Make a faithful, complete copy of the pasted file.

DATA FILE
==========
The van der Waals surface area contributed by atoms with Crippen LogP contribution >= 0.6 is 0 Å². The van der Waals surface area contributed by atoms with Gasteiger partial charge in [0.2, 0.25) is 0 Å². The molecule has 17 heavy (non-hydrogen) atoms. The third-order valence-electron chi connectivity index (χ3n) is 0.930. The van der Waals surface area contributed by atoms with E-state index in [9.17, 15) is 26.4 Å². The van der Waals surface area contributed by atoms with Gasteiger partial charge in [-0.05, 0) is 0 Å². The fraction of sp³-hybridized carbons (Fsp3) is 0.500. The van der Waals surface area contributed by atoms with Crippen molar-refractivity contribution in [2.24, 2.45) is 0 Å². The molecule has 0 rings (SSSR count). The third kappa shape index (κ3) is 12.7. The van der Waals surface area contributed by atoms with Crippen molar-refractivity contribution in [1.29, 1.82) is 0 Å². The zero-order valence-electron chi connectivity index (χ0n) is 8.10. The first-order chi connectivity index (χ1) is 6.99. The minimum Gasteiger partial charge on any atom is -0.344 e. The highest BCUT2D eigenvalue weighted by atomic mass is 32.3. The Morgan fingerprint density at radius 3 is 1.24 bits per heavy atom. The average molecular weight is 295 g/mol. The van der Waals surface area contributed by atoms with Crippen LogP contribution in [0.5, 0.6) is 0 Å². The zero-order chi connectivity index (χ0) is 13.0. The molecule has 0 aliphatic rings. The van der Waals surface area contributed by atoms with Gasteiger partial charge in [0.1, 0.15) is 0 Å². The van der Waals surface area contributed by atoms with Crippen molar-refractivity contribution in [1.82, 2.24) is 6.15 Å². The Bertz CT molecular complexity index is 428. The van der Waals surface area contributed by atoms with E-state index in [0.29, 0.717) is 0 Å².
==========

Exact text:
The van der Waals surface area contributed by atoms with Crippen LogP contribution >= 0.6 is 0 Å². The van der Waals surface area contributed by atoms with Gasteiger partial charge in [0.2, 0.25) is 0 Å². The molecule has 17 heavy (non-hydrogen) atoms. The third-order valence-electron chi connectivity index (χ3n) is 0.930. The van der Waals surface area contributed by atoms with E-state index in [9.17, 15) is 26.4 Å². The van der Waals surface area contributed by atoms with Gasteiger partial charge in [-0.05, 0) is 0 Å². The fraction of sp³-hybridized carbons (Fsp3) is 0.500. The van der Waals surface area contributed by atoms with Crippen molar-refractivity contribution in [2.24, 2.45) is 0 Å². The molecule has 0 rings (SSSR count). The third kappa shape index (κ3) is 12.7. The van der Waals surface area contributed by atoms with Crippen molar-refractivity contribution in [1.29, 1.82) is 0 Å². The zero-order valence-electron chi connectivity index (χ0n) is 8.10. The first-order chi connectivity index (χ1) is 6.99. The minimum Gasteiger partial charge on any atom is -0.344 e. The highest BCUT2D eigenvalue weighted by atomic mass is 32.3. The Morgan fingerprint density at radius 3 is 1.24 bits per heavy atom. The average molecular weight is 295 g/mol. The van der Waals surface area contributed by atoms with Crippen LogP contribution in [0.5, 0.6) is 0 Å². The zero-order chi connectivity index (χ0) is 13.0. The molecule has 0 aliphatic rings. The van der Waals surface area contributed by atoms with Gasteiger partial charge in [0.1, 0.15) is 0 Å². The van der Waals surface area contributed by atoms with Crippen molar-refractivity contribution in [1.82, 2.24) is 6.15 Å². The Bertz CT molecular complexity index is 428. The van der Waals surface area contributed by atoms with E-state index in [0.29, 0.717) is 0 Å².